Californians approved billions for new water storage. Why hasn’t it gotten built?

In 2014, during the throes of last decade’s drought, California voters approved billions of dollars for infrastructure that would catch and store much-needed water from winter storms. The hope was to amass water in wet times and save it for dry times.

Nearly 10 years later, none of the major storage projects, which include new and expanded reservoirs, has gotten off the ground.

As the state experiences a historic bout of rain and snow this winter, amid another severe water shortage, critics are lamenting the missed opportunity to capture more of the extraordinary runoff that has been swelling rivers, flooding towns and pouring into the sea.

The seven dedicated storage projects funded by voter-approved Proposition 1 remain in various stages of planning. Many are big ventures, including the proposed Sites Reservoir in the Sacramento Valley that would be California’s eighth-largest reservoir. Such efforts require years of design, permitting and fundraising and are not easy to build. Still, some say progress has been too slow given the dire need for water.

“We’re in a climate emergency and we need to start acting with some urgency here,” said Adrian Covert, senior vice president of public policy for the Bay Area Council, which advocates for businesses in the Bay Area. “When you’re talking about storage projects and dams, they are going to last 100 years and you want to get it right and caution is appropriate. At the same time, you have to deliver results.”

Gov. Gavin Newsom has weighed in, too, pledging to expedite the construction of new storage facilities by providing additional funding and removing “permitting barriers,” not unlike his predecessor, Jerry Brown, who similarly tried to accelerate the work.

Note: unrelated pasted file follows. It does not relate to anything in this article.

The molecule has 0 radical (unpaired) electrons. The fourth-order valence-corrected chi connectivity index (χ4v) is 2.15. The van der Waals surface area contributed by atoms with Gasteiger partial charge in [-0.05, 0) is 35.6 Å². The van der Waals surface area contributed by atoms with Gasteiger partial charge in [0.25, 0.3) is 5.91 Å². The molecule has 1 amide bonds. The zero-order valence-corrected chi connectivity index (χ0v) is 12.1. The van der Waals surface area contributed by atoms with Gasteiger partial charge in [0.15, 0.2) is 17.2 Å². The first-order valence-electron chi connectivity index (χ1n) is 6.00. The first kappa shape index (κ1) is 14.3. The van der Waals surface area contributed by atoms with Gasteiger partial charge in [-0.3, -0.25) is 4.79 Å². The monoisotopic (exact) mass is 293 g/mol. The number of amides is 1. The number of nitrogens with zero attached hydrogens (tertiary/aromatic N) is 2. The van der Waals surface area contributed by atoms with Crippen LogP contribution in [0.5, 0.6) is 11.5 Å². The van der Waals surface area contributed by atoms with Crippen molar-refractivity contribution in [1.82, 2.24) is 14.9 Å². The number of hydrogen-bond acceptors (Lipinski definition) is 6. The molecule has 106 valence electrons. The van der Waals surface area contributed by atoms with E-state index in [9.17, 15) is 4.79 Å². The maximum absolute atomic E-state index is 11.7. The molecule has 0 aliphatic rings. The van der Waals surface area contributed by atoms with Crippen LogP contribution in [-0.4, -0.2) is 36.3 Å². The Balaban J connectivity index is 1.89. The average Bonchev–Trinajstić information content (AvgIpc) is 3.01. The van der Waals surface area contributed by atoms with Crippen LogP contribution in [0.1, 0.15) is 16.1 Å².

This month, California’s Republican congressional delegation, including Reps. David Valadao of Hanford (Kings County) and Tom McClintock of Elk Grove (Sacramento County) expressed concern about the lack of storage, sending a letter to Newsom and President Biden urging a boost in capacity in light of the recent precipitation.

The barrage of atmospheric rivers that has pounded the state since late December has yielded near-record amounts of both rain and snow.

As much clamor as there has been for more storage, however, water experts warn that it may not be the panacea that advocates profess, specifically reservoirs. Constructing reservoirs is expensive, meaning the water they sell may be cost-prohibitive for some, while the increase in water supply is likely to be small and not worth the money given California’s increasing aridity.

With the warming climate, the state is not only seeing more intense droughts, alongside more intense storms, but more of the precipitation is falling as rain instead of snow. Snow has historically provided a second wind for reservoirs, melting after the wet winter season and giving the lakes an additional hit of water.

“Storms like this just don’t come that often, so you can’t always expect to fill your storage,” said Jeffrey Mount, a senior fellow at the Public Policy Institute of California’s Water Policy Center. “What you want is reliable supply and this (type of storage) is not very reliable. You don’t know when you’re going to fill it.”

“There are better ways to improve your water supply,” he said.

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Proposition 1, which passed with 67% voter approval, authorized $7.1 billion of bond funding for water projects, the largest chunk of which was earmarked for storage, about $2.7 billion.

Two new major reservoir proposals were initially selected to receive bond money, but one of the projects on the San Joaquin River didn’t get enough to move forward, leaving the 13-mile-long Sites as the biggest venture. Others include the expansion of two reservoirs in the Bay Area, Los Vaqueros Reservoir in Contra Costa County and Pacheco Reservoir in Santa Clara County. Most of the remaining initiatives seek to store water underground by replenishing aquifers.

A small water recycling program on farmland in Sacramento County and the enlargement of Los Vaqueros are expected to be the first to receive final checks from the state, perhaps this year. For other projects, including the Pacheco Reservoir,it could be several more years.